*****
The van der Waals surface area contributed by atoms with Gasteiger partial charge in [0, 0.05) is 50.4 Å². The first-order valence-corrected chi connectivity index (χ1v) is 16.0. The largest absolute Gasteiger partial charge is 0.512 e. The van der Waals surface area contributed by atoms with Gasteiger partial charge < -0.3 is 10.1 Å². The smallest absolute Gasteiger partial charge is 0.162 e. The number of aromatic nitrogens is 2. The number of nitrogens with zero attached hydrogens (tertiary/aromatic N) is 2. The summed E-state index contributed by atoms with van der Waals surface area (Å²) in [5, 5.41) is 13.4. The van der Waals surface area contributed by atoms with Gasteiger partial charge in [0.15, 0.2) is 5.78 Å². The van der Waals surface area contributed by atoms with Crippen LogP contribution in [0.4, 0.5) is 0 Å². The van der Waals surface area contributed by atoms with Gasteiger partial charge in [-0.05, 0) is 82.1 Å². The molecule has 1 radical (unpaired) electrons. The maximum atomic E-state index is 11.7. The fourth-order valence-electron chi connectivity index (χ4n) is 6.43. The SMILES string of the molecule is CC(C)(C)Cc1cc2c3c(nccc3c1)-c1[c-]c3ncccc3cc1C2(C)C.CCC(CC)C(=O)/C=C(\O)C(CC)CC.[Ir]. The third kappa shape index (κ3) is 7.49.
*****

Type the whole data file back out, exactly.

The van der Waals surface area contributed by atoms with Gasteiger partial charge in [0, 0.05) is 50.4 Å². The first-order valence-corrected chi connectivity index (χ1v) is 16.0. The largest absolute Gasteiger partial charge is 0.512 e. The van der Waals surface area contributed by atoms with Gasteiger partial charge < -0.3 is 10.1 Å². The smallest absolute Gasteiger partial charge is 0.162 e. The number of aromatic nitrogens is 2. The number of nitrogens with zero attached hydrogens (tertiary/aromatic N) is 2. The summed E-state index contributed by atoms with van der Waals surface area (Å²) in [5, 5.41) is 13.4. The van der Waals surface area contributed by atoms with Gasteiger partial charge in [0.15, 0.2) is 5.78 Å². The van der Waals surface area contributed by atoms with Crippen LogP contribution in [0.4, 0.5) is 0 Å². The van der Waals surface area contributed by atoms with Gasteiger partial charge in [-0.05, 0) is 82.1 Å². The molecule has 1 radical (unpaired) electrons. The maximum atomic E-state index is 11.7. The fourth-order valence-electron chi connectivity index (χ4n) is 6.43. The SMILES string of the molecule is CC(C)(C)Cc1cc2c3c(nccc3c1)-c1[c-]c3ncccc3cc1C2(C)C.CCC(CC)C(=O)/C=C(\O)C(CC)CC.[Ir]. The third kappa shape index (κ3) is 7.49.